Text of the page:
Charlie Hebdo and Neighborliness

Today, I began reading David Nirenberg’s Neighboring Faiths: Christianity, Islam, and Judaism in the Middle Ages and Today, and the attacks in Paris on the offices of Charlie Hebdo and the all-too-expected violence against Mosques provide an unsettling and imminent backdrop for what is otherwise some light research reading. Even if I were not horrified by these propagating acts of violence, my professional interests would already be raised in light of Salman Rushdie’s invocation of a “medieval form of unreason” as a way to describe Islamic radicalism. As many others have noted, the labeling of something as “medieval” is a comforting fantasy of casting the present (and our own responsibilities to it) into the darkened past. See this piece for an excellent take on it.

Of course, this event has brought back “The Clash of Civilizations” (as if it ever left). As a perfect example, Senator Lindsay Graham has stated that “Our way of life doesn’t fit into their scheme of how the world should be. If you stopped talking about radical Islam, if you never did a cartoon again, that’s not enough. What people need to get is they can’t be accommodated. They can’t be negotiated with. They have to be eventually destroyed.” It’s them or us.

These stark terms and boundaries, boldly-colored in lines of a rather cartoonish portrait, obscure the interdependence of Christianity and Islam. Nirenbeg describes this interdependence as “coproduction,” that religions coproduce each other in a dense network of identification and dis-identification. Another phrase he uses here is “ambivalent neighborliness,” an array of responses to the neighbor “ranging from love and toleration to total extermination” (2).

Senator Graham and many others would do well to heed Nirenberg’s analyses concerning the interrelationships between Christianity, Judaism, and Islam:

My goal in them [the ensuing chapters] is simply to convince you that Islam, Christianity, and Judaism have never been independent of each other: that is as neighbors, in close relation to one another, that they have constantly transformed themselves, reinterpreting both their scriptures and their histories. Their pasts are not discrete, independent, or stable, and neither are their presents or their futures. (12)

Total annihilation–or the rhetoric of total annihilation–can never be good public policy, and most importantly, it’s a blood-tinged fantasy that ultimately seeks to forget how much our neighbors mean to us, even (and sadly, perhaps especially) when we kill them.

Kalamazoo paper, in closing

After returning from Kalamazoo and resurfacing from final grading, my head is starting to clear enough to put up some blog posts. What follows is the final paragraph to my paper called “Prosthetic Neighbors: Enabling Community in the Wedding of Sir Gawain and Dame Ragnelle.” In this paper, I endeavored to read Ragnelle alongside two different theoretical considerations: the political theology of the Neighbor and some recent work in Disability Studies. I’m trying to work out some of the ways the Neighbor and Disability might complement each other. This will be my primary summer project, so expect more here and on Modern Medieval.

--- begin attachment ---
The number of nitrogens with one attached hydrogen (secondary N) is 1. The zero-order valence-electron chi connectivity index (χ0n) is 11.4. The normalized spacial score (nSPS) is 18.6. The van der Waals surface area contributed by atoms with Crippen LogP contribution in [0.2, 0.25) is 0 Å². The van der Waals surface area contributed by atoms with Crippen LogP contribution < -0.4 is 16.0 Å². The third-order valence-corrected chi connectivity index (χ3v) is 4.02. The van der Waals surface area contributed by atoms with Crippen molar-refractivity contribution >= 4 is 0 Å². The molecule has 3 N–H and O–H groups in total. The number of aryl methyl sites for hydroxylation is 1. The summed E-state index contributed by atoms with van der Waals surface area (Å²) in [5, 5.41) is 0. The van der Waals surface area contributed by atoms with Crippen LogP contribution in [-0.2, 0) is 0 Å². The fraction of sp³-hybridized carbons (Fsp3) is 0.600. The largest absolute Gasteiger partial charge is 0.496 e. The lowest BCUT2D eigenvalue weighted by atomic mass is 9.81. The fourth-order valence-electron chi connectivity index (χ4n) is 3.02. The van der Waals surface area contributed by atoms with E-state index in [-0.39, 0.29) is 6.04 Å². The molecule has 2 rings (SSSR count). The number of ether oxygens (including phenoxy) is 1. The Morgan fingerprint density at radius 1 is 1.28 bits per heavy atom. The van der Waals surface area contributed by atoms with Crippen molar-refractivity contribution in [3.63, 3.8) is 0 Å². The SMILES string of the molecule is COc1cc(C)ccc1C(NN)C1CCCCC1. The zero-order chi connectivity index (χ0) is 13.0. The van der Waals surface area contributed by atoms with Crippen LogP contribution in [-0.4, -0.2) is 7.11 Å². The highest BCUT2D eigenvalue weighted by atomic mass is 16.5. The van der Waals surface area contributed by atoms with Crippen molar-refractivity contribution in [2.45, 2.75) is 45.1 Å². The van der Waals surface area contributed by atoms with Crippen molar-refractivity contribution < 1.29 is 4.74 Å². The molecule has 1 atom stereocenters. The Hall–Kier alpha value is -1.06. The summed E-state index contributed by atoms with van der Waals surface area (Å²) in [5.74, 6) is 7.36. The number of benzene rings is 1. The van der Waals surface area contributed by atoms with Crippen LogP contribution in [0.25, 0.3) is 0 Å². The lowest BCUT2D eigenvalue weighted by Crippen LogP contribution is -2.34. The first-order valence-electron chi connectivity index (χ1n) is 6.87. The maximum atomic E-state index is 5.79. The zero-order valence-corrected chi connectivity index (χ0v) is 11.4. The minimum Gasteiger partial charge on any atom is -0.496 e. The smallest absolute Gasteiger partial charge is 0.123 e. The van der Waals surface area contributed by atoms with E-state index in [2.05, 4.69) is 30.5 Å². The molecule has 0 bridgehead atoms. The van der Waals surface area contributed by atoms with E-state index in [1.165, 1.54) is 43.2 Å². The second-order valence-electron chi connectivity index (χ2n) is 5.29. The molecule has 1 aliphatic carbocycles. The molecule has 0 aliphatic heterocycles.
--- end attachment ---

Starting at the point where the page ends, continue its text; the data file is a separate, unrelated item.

In closing this essay, I want to briefly consider Lennard Davis’s recent book, The End of Normal, where he revisits the notion of dismodernism. He reviews criticisms of his challenge to a disabled identity, and he updates his work in light of his encounter with both critics and other philosophers, mostly notably for my purposes, Giorgio Agamben. Davis observes that “the primary exclusion that creates the state is bare life that also could be defined as barely human… The state historically has been founded on the exclusion of the severely disabled” (29). He goes on to argue that “if I had read Agamben ten years ago, I might have said that dismodernism advocates the defining of the posthuman by the inclusion of the abject, bare life, the disabled– in other words, including the imperfect, the interdependent, the nonideal in the very sphere of the polis, the agora, and so on.” For Davis, the exclusion of the bare life of the severely disabled enables the inclusion that communities are formed on. I might suggest that the loathly lady allows for the exclusion of the bare life of her extreme deformity, thus bringing forth the bonds of community based on inclusion, in this case marriage. However, what I really think that Davis needed here is not so much Agamben’s state of exception, but rather he should look to the political theology of the neighbor. For me, dismodernism makes explicit some of the ways in which the neighbor constitutes the social. As Reinhard suggests through a reading of Hannah Arendt’s work on totalitarianism, “To destroy the relation of the neighbor is to eliminate the breathing space that keeps the subject in proper relationship to the Other, neither too close nor too far, but in proximity, the ‘nearness’ that neighboring entails.” [In reading disability through Agamben, Davis also makes exceptional the subject-position of the disability, which I would suggest blunts the force of  his original conception of dismodernism.] Before the entrance of the neighbor, Arthur exists in an atemporal world, one of constant feasts and hunting, but also one where the disenfranchised is simply absent, and history seems nonexistent. The incursion of the stranger into the Arthurian world may bring tragedy in the end, but it also forces Arthur to confront his neighbors, and to attempt to redress political wrongs. The neighbor-encounters in the poem embody what Janet Price and Margrit Shildrick in their joint essay “Bodies Together: Touch, Ethics and Disability” (2002) would call a “becoming-in-the-world-with-others,” an openness of two bodies to alternate modes of being, and to a futurity promised but not yet apprehended (62). To fully understand neighbor-love, I argue, it must be understood in the eventfulness of an encounter that brings two or more bodies together, not into a simple joining but rather an interdependent openness to difference, and an embrace of a more just futurity.